On personalities, we greatly miss David and Annette Whisker and their three children. They felt a call to serve the Lord in France and have removed to Bordeaux. David was Churchwarden and Treasurer and most able in both offices. Peter Hunt, my Lay Reader and other Church-warden continues tower of strength and has as his co-warden Dr. Stuart Jennings with his wife Catherine and their two boys have moved into Whisker's house. We all had a sense of loss when Peggy Ford went to her Lord on the 14th March. Geoff her husband preceded her by two years. They were a lovely couple. Other parish activities which have my interest and support and to which reference has been made in previous Christmas Letters continue. The Women's Institute thrives as do Blackmore Players, the Jericho Sixty-Plus Club and Blackmore Wives. Blackmore Charities Trustees have succeeded in increasing income from the Charities' assets so that more money is available for distribution. It is a privilege to be involved in the affairs of our local Primary School where things are going well, thanks to an able staff. Last Christmas we had a Nativity Play on horseback in the open-air for the physically handicapped. We hope to do the same again this year. It such a wonderful occasion for the handicapped youngsters. Another great occasion was the Silver Jubilee of the Coronation of Majesty the Queen. We had our Street Market again and there was a general dressing up in medieval attire. King Henry VIII and Queen Anne Boleyn graced us with their presence once again - and we had a lovely time, with two weddings thrown in for good measure for yours truly.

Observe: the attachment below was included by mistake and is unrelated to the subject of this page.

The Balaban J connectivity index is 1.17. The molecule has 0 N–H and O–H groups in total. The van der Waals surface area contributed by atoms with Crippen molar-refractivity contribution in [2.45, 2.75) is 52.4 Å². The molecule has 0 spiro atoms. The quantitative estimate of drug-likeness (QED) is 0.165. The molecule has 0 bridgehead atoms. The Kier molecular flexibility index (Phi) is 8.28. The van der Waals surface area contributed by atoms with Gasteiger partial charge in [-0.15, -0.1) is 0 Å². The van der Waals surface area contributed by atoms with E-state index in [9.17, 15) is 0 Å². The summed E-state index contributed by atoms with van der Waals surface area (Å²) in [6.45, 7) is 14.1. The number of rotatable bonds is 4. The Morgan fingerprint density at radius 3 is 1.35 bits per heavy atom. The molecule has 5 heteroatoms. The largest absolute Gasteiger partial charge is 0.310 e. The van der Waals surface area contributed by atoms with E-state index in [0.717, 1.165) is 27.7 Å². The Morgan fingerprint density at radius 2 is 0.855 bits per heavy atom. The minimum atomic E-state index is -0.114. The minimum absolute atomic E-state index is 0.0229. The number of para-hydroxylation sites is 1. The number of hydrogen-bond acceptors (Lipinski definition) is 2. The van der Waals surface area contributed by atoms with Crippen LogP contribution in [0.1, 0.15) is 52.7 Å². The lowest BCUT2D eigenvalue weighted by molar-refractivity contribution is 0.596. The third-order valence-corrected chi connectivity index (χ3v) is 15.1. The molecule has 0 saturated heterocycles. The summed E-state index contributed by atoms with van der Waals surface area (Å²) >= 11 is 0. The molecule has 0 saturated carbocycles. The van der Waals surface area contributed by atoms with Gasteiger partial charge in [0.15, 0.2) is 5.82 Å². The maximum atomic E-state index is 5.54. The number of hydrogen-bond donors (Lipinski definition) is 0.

Holidays have been rather piece-meal this year. The inside of a week at Eastbourne in January, the inside week in East Anglia visiting relatives and friends in June, three days in Weymouth with the Easeys who entertained me in their home in Italy last year when they lived there and lastly, two weeks in Jerusalem in September. This last was in company with Bishop and Mrs. Goodwin-Hudson. We saw a good deal of the Old City and its places of interest. Each day we spent some time visiting the Garden Tomb where the Bishop has involvement as Chairman of the Garden Tomb Committee. We met interesting people in Church affairs and Israelis with responsibility in various fields, such as education, medicine and broadcasting. There was a conducted tour of a kibbutz whore we had an excellent meal. A visit to a development of a 400 acre site in the Judean hills called the Garden of Israel. Here all the flowers, herbs, plants and trees referred to in the Bible are being planted and grown. In ten years time the present promise should become a full realization.

Walking in the hills where Jesus once walked and looking on scenes which must have been familiar to his eyes, a wonderful sense of the presence and Person of the Saviour of mankind. This letter brings you my Christmas and New Year greetings but above all my earnest hope that the presence and grace of the Lord Jesus Christ might be a growing experience once in your life through all your days to cone.

Your friend,